Since the whole NPR crew goes to SXSW, it just seems like these little songs would be easy to score.  I realize that they now do the South by Lullaby, but this is different (sort of).

This Field Recording [Dry The River: An Oasis Of Calm Amid The Feedback] is from a band I don’t know.  They were playing at SXSW and NPR got them to play on the secluded patio of Joe’s Crab Shack’s  overlooking the Colorado River (which is one thing that makes this cooler than a Tiny Desk).

“Bible Belt” is a gentle acoustic song with delightful harmonies–not unlike Fleet Foxes or Band of Horses.  Dry the River includes a violin which adds a slightly different quality.  But like those other bands, the song looks to soar:

Dry the River typically writes music with big, cathartic climaxes in mind: Songs on the band’s first full-length album, Shallow Bed, tend to start with miniaturized melodies that eventually burst into thunderous rock anthems.

You can feel like this song wants to be bigger, but they handle a quieter version nicely.

On this particular morning, Dry the River arrived in a more intimate formation, swapping electric guitars for acoustics and its full drum set for a single snare. While this performance of the gorgeous “Bible Belt” eases back on the loudness of the original, the band by no means lacks power. The result is a hushed, stirring performance that highlights the band’s many strengths.

My favorite part is the moment the band grows really quiet and you can hear some birds singing.  I’m very curious to hear just how big the original gets.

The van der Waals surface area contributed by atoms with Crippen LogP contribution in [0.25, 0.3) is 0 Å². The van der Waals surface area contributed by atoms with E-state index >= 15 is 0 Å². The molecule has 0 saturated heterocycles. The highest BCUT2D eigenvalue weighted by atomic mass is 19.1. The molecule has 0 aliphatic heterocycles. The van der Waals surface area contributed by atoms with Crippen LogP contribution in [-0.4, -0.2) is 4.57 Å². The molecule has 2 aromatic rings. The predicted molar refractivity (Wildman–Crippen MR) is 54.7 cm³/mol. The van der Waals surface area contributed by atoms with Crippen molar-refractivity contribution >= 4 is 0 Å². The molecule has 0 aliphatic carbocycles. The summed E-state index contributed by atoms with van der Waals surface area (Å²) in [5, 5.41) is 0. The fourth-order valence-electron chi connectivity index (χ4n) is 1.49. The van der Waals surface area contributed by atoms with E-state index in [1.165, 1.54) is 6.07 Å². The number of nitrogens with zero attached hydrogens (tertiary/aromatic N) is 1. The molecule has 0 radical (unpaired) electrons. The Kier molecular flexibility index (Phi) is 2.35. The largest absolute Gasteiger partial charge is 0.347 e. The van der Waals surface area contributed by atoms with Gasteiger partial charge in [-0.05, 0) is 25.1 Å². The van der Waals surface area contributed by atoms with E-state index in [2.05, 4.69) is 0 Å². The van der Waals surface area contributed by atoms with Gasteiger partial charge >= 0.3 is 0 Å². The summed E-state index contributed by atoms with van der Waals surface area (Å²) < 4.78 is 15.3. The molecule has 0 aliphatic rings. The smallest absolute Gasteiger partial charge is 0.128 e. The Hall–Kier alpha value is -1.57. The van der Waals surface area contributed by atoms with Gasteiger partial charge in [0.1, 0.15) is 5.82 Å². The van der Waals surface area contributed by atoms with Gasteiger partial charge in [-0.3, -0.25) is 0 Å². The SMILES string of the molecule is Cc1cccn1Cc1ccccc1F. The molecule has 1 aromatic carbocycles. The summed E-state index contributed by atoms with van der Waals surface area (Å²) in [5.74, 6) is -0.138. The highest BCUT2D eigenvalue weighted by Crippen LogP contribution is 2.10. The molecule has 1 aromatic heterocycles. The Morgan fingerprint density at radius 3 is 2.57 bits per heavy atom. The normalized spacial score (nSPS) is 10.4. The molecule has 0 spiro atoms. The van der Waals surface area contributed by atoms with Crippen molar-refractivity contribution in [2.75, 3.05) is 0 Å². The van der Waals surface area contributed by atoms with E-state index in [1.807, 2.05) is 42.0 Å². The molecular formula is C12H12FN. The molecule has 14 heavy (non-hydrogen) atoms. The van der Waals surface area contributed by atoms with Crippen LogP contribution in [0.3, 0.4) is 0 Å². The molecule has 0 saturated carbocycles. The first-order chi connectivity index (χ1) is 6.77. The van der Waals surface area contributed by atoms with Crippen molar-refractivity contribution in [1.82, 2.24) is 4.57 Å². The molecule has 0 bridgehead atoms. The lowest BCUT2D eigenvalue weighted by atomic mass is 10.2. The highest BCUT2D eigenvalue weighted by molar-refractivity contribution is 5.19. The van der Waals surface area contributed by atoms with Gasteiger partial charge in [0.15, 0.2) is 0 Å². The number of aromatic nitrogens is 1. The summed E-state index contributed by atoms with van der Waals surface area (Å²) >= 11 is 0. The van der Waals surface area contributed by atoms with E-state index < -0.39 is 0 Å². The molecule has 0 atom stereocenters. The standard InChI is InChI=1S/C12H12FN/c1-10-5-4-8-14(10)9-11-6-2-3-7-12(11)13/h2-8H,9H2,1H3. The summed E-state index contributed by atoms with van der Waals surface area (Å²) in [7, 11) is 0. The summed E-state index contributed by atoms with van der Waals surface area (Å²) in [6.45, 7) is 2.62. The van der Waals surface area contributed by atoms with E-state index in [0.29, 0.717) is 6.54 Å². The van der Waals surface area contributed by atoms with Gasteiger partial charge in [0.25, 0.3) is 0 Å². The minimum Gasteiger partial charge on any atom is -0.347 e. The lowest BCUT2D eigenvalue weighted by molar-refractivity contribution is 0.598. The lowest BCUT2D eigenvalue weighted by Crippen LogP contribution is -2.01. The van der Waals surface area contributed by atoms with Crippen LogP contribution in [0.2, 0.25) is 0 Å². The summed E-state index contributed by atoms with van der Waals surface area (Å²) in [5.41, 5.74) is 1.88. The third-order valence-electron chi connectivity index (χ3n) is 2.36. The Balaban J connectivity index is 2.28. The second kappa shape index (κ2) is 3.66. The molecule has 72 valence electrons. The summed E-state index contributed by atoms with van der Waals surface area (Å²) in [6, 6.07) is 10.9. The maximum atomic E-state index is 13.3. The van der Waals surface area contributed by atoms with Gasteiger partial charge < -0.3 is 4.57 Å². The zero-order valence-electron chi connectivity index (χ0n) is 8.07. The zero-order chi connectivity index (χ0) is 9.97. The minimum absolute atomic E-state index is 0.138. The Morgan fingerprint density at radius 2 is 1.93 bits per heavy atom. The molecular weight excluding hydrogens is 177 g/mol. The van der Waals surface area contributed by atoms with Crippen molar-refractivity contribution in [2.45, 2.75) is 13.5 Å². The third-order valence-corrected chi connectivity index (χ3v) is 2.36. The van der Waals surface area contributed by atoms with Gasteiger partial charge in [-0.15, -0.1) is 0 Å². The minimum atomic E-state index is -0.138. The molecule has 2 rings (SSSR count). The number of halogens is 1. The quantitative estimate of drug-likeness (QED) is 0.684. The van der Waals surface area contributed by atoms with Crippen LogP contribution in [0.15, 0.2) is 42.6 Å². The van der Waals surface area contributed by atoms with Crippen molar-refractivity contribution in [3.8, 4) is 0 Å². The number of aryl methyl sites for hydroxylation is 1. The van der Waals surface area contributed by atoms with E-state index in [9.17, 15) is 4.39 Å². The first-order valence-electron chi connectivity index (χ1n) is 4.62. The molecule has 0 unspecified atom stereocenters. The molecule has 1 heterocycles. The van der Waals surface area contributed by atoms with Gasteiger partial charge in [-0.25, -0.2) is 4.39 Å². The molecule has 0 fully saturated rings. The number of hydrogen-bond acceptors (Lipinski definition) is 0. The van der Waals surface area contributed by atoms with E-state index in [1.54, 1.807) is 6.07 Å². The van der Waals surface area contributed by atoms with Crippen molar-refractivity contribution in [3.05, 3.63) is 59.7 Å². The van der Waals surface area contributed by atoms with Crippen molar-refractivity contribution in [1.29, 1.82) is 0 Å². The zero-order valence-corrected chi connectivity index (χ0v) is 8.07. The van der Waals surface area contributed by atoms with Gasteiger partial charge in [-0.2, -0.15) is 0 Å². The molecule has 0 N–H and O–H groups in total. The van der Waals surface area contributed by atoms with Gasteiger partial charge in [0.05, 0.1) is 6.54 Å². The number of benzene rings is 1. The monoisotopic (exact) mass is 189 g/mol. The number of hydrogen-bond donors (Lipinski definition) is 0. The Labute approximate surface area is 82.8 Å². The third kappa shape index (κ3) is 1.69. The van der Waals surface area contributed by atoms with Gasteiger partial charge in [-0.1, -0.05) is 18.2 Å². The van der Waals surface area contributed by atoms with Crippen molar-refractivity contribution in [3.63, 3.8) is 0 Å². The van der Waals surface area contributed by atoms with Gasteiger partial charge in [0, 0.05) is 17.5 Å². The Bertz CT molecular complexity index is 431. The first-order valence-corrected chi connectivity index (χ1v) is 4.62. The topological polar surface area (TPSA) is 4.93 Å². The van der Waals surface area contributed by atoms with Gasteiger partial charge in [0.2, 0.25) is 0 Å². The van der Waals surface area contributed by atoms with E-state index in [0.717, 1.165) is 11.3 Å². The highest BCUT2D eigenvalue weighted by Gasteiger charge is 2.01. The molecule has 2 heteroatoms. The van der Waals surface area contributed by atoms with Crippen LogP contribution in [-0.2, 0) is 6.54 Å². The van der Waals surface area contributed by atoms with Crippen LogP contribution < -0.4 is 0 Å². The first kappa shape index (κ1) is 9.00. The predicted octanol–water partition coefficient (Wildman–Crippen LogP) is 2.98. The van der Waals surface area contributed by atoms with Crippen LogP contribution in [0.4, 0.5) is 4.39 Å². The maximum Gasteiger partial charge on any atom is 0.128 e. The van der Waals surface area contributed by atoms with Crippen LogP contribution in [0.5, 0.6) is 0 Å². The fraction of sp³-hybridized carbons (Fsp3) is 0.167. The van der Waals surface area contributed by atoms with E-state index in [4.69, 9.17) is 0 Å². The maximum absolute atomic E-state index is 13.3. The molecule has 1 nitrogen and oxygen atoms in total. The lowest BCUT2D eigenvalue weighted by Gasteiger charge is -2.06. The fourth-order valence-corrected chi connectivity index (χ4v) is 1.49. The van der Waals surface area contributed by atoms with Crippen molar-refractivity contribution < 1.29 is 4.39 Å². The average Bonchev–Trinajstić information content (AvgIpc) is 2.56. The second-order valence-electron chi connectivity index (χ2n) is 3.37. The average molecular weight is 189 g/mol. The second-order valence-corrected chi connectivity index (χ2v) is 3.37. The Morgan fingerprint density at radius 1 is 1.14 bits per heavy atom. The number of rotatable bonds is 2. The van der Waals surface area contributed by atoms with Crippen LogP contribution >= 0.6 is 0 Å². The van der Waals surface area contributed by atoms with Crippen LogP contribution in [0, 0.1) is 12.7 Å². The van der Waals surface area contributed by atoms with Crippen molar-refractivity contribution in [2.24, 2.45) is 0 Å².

[READ: November 8, 2018] “Cattle Praise Song”

This is a story about genocide and cows.  The genocide is unavoidable but not explicit; the cows are the focus.

Starting in Rwanda, a seven-year old boy, Karekezi, watches his father with their herd of cows.  The cows are everything to them.  Karekezi even has a cow of his own: Intamati–all of the cows are named.  Every morning they look after the cows carefully–removing ticks or other insects, carefully inspecting them, calling them by their name and petting them–even worrying about a cow that takes too long to pee:

He’d hold her tail high and boldly lean forward–never mind that if the cow finally decided to urinate she might shower him.  Nobody dared to laugh.  Anyway, isn’t cow urine, amagana, considered to be a potent remedy?

The first few pages discuss the caring for and nurturing of these cows–the hand feeding, the fires to keep away flies; the special water only for the cows to drink.  And then the milking–a family event in which the best milkers milked and the others carried the bowls of milk like a priest with a chalice.  The young children drank hungrily from the fresh warm milk. (more…)

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deogrataisSOUNDTRACK: JOSH RITTER-Tiny Desk Concert #119 (April 11, 2011).

ritterNot too many performers mention the actual day that they are performing their Tiny Desk Concert.  But Ritter mentions Valentine’s Day twice during his set so I thought I’d post it on Valentine’s Day even if the actual date of the posting is much later.

I don’t really know Ritter, I’ve heard of him, but I’m not too familiar with him.  Nevertheless, I was quickly won over by him.  He is charming and polite and is certainly having a good time (he even laughs at some lines in his songs).

His first song “The Temptation Of Adam”sounds vaguely familiar.  The melody is very catchy and his voice is strong and excellent.  Lyrically the song is quite interesting.  I especially loved this section: “We passed the time with crosswords that she thought to bring inside/ ‘What five letters spell apocalypse?’ she asked me/ I won her over saying, W.W.I.I.I.’/ She smiled and we both knew that she misjudged me.”